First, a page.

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The writings of author, therapist, and priest Robert Warren Cromey.

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Location: San Francisco, California, United States

Sunday, December 27, 2009

Friendship and Light

John the Beloved Disciple.

Who is your best friend? What is it about them that make them your best friend?

Trust? You can tell them anything. They understand you. She accepts your faults. He does things for you. Is it your dog or cat?

In high school I was playing basketball and Buddy Hooss fouled me and I was so mad I punched him in the face. He fought back and soon later we became best friends the rest of time we were in High School. We expressed our anger and rage and forgave each other.

My best friend now is my wife Ann. I wonder how she can put up with me, faults and joys shared.

St. John the Evangelist is this parish’s patron Saint. John was described as Jesus beloved disciple or best friend.

The famous Leonardo Da Vinci painting of the Last Supper has John leaning on Jesus breast.

Dan Brown in The DaVinci Code suggests that Leonardo painted John as a young girl. Perhaps sexual variation is appropriate for our parish. Little did our founding mothers and fathers suspect the appropriateness of the name St. John.

The Gospel of John is attributed to our St. John. John did not write the Gospel of John as it was written by an educated writer, in the finest Greek probably fifty years ater the death of Jesus. John, the beloved disciple was a working Man or woman, uneducated and wandered around with Jesus the Rabbi. The writer of the gospel had a sophisticated view of the incarnation or the idea that the word was enfleshed in Jesus yet there is no birth narrative in this Gospel.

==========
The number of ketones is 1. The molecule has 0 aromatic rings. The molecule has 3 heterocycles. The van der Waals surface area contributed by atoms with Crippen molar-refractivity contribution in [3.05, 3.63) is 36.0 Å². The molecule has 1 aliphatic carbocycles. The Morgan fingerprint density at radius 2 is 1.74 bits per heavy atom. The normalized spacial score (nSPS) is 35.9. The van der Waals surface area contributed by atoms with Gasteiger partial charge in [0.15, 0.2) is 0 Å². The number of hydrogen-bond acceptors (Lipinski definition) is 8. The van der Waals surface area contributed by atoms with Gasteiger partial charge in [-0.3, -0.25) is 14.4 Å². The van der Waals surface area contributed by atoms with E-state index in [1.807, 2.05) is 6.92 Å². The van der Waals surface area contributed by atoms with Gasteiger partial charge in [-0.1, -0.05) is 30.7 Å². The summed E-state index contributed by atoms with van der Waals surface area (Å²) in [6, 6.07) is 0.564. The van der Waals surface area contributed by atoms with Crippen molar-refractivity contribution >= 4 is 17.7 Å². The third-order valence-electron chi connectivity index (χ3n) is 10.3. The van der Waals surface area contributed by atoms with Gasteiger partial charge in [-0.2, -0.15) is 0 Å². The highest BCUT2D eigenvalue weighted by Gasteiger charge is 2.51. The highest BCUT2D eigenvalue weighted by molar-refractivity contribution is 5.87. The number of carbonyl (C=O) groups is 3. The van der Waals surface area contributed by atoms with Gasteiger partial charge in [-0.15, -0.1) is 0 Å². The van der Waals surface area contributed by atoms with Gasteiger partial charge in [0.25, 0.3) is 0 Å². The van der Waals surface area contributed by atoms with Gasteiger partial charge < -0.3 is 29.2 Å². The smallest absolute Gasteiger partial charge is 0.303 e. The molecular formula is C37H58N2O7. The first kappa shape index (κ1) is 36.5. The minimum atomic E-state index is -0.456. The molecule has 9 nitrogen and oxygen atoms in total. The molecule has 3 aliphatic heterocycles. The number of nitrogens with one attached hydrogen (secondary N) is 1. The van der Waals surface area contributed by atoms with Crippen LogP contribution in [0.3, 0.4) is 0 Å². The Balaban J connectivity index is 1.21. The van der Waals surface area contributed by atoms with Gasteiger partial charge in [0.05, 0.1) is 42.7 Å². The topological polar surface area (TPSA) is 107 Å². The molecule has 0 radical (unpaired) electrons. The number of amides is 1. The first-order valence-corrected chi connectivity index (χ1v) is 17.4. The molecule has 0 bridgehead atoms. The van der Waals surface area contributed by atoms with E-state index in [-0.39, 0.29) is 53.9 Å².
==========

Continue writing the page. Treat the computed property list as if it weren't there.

The Word was made flesh. The word Word is another word for God. Our story is that God entered human history as the man Jesus.

What a friend we have in Jesus. It is rather a corny hymn. The idea that God became a human being as a friend is kind of corny too.

But think about it. What a profound an idea of friendship. Jesus was in profound and deep friendship with John, the beloved disciple, and also his other disciples. In Jesus and his friendship with his followers and with us that the church proclaims that the best way to understand God is through Jesus. The word was made flesh and dwelt among us. The nature of God is in the nature of Jesus. Our deepest friendships on this earth are reflections of our relationship with God.

We are in love with our friends. We see them, care for them, heal them, nurture them and would even die for them. Sounds like Jesus to me.

Friendship is illustrated by this story sent to me and many of us by Michael Music…….

Twenty Years Later

December 24, 2009

As people across the world tonight light Christmas candles at Christmas Eve services, my mind goes back to another Christmas 20 years ago in Romania, when the country was still in the grip of communist tyranny.

The story begins with Laszlo Tokes, pastor of a fast-growing reformed church in the city of Timisoara. His powerful preaching had caught the attention of communist officials, and they began a strategy of suppression. They stationed police officers around his church, machine guns cradled in their arms. They hired thugs to attack him. Finally, just before Christmas, they decided to send him into exile.

But when the police arrived to hustle Pastor Tokes away, they were stopped cold. Around the church stood a wall of humanity. Christians from around the city—Baptist, Pentecostal, Orthodox, Catholic, Jews—had joined together to protest.